Aug 11, 2011

A River Runs Through It, by Mike Becker

Playing with a smooth legato is a challenging style for trombonists, but it’s not as hard to achieve with a little help from some creative metaphors. When Jay Friedman asked me to write this article, I thought of all the great images he has given me over the years that have really helped to improve my technique. The great thing about studying with creative musicians and teachers like Jay, is that they can help you find which concepts work and inspire you to develop ideas of your own. After all, we have to be our own best teachers, as we spend most of our practice time by ourselves. When you solve problems on your own, the level of retention is high. I’d like to share a few of my own ideas.

A smooth legato has often been taught with conflicting approaches by many teachers and players. Some say move the slide fast, some say move it slowly. Some say move the air slowly, and some say keep it fast. I have even heard “keep the air warm”. One fact that is indisputable however, is the timing between the slide, the tongue and the air has to be synchronized to realize a smooth and seamless sound. How we achieve this is where we tend to disagree. I always try to achieve technique first with a direct musical thought. For example, if I am playing a legato passage, I might try to imagine how a great singer would sound singing this passage. For maximum effect, have a very specific artist in mind when doing this. If that doesn’t work, you can try to visualize something in the natural world that might translate into sound. For example, in legato, imagine a river with stones. The water flows over the stones, some being large, and some being small. Regardless of the size of the stones, the water flows over them in the same manner, over the top and in a continuous direction that does not suddenly drop off like a water fall. If our air is like the water, and the notes like the stones, then the character and integrity of the air should reflect the flow of the river. That means no dips between notes, and no sudden drop off of air between the notes. Your air has to flow like a river. Another thing to keep in mind is that the river flows over the stones the same way regardless of the volume of water, or the speed of the flow, which means if you play softer, the air still has to move the same way! (no water falls or sudden drop offs.)If you listen critically, you’ll know when there is an uneven air flow or interruption when you hear the dreaded “twa” sound or choppiness in the line.

Another metaphor that I find helpful is to think of a conveyer belt moving along while little drops of chocolate are placed on the belt as its moving. (of course you can think of any other item of your liking) The belt being the air and the item dropped being the tongue or the notes. The speed of the mechanism dropping the item must be relevant to the speed of the belt, which gets us back to the timing of the tongue, air and slide. If the timing on our imaginary belt was not adjusted properly, then what would the chocolate on the belt look like? It would have slop all over it, with drippings strewn about, hence the “sloppy slide”.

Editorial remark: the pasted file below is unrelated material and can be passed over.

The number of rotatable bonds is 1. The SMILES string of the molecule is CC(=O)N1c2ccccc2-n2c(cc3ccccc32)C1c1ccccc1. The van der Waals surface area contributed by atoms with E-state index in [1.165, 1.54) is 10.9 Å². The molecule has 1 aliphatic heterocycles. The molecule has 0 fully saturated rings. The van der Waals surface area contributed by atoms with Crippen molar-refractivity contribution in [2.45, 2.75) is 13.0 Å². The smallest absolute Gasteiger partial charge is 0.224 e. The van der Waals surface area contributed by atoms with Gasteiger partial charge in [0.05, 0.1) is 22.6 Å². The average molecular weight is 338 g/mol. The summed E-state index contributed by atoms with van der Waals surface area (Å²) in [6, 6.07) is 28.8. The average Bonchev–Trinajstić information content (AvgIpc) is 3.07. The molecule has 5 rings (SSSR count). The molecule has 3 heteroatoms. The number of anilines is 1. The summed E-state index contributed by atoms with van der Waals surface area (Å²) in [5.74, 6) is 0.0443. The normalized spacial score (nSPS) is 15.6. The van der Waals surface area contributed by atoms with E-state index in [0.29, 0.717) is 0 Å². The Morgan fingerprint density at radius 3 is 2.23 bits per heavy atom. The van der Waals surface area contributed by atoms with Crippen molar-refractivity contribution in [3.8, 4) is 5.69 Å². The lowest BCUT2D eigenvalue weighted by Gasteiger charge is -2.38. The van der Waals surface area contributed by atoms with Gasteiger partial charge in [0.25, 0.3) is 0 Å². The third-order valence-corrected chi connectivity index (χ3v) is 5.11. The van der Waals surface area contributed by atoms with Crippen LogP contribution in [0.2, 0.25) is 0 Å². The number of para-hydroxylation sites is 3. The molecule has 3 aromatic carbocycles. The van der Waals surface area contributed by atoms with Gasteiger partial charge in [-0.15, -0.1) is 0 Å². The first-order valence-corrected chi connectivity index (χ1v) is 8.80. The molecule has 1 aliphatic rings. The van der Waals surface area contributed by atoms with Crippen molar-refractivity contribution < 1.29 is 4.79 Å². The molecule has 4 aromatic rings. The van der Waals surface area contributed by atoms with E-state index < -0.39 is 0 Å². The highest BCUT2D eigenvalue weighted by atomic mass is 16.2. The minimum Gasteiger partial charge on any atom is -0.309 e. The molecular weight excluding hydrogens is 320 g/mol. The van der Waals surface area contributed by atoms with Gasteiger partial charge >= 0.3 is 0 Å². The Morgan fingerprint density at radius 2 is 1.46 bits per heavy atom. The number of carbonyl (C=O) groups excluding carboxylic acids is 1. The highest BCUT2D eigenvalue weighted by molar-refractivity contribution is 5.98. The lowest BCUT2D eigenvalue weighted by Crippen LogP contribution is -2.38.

Concerning the slide vs. air vs. tongue approach, I like to move the slide very slowly as a tool to get me to understand how smooth my air can move. For example if you practice Saint Seans 3rd excerpt with a very slow slide, any uneven bumps in the air will be exposed very clearly. I think both moving the slide slowly or rapidly is correct because it doesn’t matter what the speed is as long as the air is smooth, the timing is good and there are no bumps and jerks in the air. In other words the slide speed should be coordinated with the tongue and air, but only as fast as necessary to sound smooth and even.

Another valuable exercise I use to achieve a smooth legato is to buzz an etude with the mouthpiece in the left hand while motioning the slide positions with my slide arm. This is a departure from the BERP but I think more effective because it forces you to visualize the smooth, light slide. This exercise is helpful for more than just legato. I use it to improve the timing of the slide, tongue and air on fast moving passages like William Tell or La Gazza Ladra.

In my own study and teaching, I have always found that air is the common denominator in most deficiencies. The ideas discussed here can help to eliminate the problems associated with air that is blocked, interrupted, strained or inhibited. I hope it helps you maintain the flow and keep your legato smooth as river.

Michael Becker is Principal Trombone of the Tucson Symphony Orchestra, Second Trombone of the Arizona Opera and Acting Bass Trombone of the Phoenix Symphony. He is also a frequent substitute on tenor and bass trombone with the Chicago Symphony Orchestra and other orchestras around the world. In the summer, he runs the “Becker Low Brass Boot Camp in Tucson, AZ. This seminar is focused on audition and performance preparation. His solo CD “Songs and Dances" is available at CD Baby and iTunes. For information, please visit

A note from Jay

Now for some fun. The other night we were horsing around and I was showing Mike a style thing on Tannhauser. He said, "wait, I'll record it on my phone." Then I said "let's play it together." Then, we did Lohengrin Act III in octaves.

The sound quality is horrible because the videos were recorded on a cell phone, but they are still valuable as a style demo. We have posted them on YouTube for the the benefit of you, the readers of this website.

Jay Friedman plays Tannhauser
Jay Friedman and Mike Becker play Tannhauser
Jay Friedman and Mike Becker play Lohengrin

This article has been translated into Italian by Alberto Tortella.

This article has been translated into Polish by Lukasz Michalski.

This article has been translated into Spanish by Antonio J. Marin.

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